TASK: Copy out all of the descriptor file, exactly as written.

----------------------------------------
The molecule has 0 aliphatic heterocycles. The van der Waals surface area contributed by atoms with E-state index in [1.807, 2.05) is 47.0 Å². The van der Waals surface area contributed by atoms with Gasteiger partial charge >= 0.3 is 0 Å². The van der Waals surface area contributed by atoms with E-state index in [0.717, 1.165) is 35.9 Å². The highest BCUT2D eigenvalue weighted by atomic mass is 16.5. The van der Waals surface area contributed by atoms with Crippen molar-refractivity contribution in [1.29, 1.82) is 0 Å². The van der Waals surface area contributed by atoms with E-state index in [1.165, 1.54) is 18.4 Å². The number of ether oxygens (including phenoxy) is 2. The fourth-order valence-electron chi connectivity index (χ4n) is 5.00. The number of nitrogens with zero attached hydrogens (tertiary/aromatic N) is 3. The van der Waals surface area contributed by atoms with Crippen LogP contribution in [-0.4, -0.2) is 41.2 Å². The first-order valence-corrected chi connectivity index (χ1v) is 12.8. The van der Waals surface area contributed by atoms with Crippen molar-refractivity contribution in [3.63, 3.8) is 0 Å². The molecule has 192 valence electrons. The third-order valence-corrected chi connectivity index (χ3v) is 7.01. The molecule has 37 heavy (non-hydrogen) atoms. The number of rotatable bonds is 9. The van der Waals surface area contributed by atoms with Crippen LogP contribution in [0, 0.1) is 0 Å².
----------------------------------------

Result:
The molecule has 0 aliphatic heterocycles. The van der Waals surface area contributed by atoms with E-state index in [1.807, 2.05) is 47.0 Å². The van der Waals surface area contributed by atoms with Gasteiger partial charge >= 0.3 is 0 Å². The van der Waals surface area contributed by atoms with E-state index in [0.717, 1.165) is 35.9 Å². The highest BCUT2D eigenvalue weighted by atomic mass is 16.5. The van der Waals surface area contributed by atoms with Crippen molar-refractivity contribution in [1.29, 1.82) is 0 Å². The van der Waals surface area contributed by atoms with E-state index in [1.165, 1.54) is 18.4 Å². The number of ether oxygens (including phenoxy) is 2. The fourth-order valence-electron chi connectivity index (χ4n) is 5.00. The number of nitrogens with zero attached hydrogens (tertiary/aromatic N) is 3. The van der Waals surface area contributed by atoms with Crippen LogP contribution in [-0.4, -0.2) is 41.2 Å². The first-order valence-corrected chi connectivity index (χ1v) is 12.8. The van der Waals surface area contributed by atoms with Crippen molar-refractivity contribution in [3.63, 3.8) is 0 Å². The molecule has 192 valence electrons. The third-order valence-corrected chi connectivity index (χ3v) is 7.01. The molecule has 37 heavy (non-hydrogen) atoms. The number of rotatable bonds is 9. The van der Waals surface area contributed by atoms with Crippen LogP contribution in [0, 0.1) is 0 Å².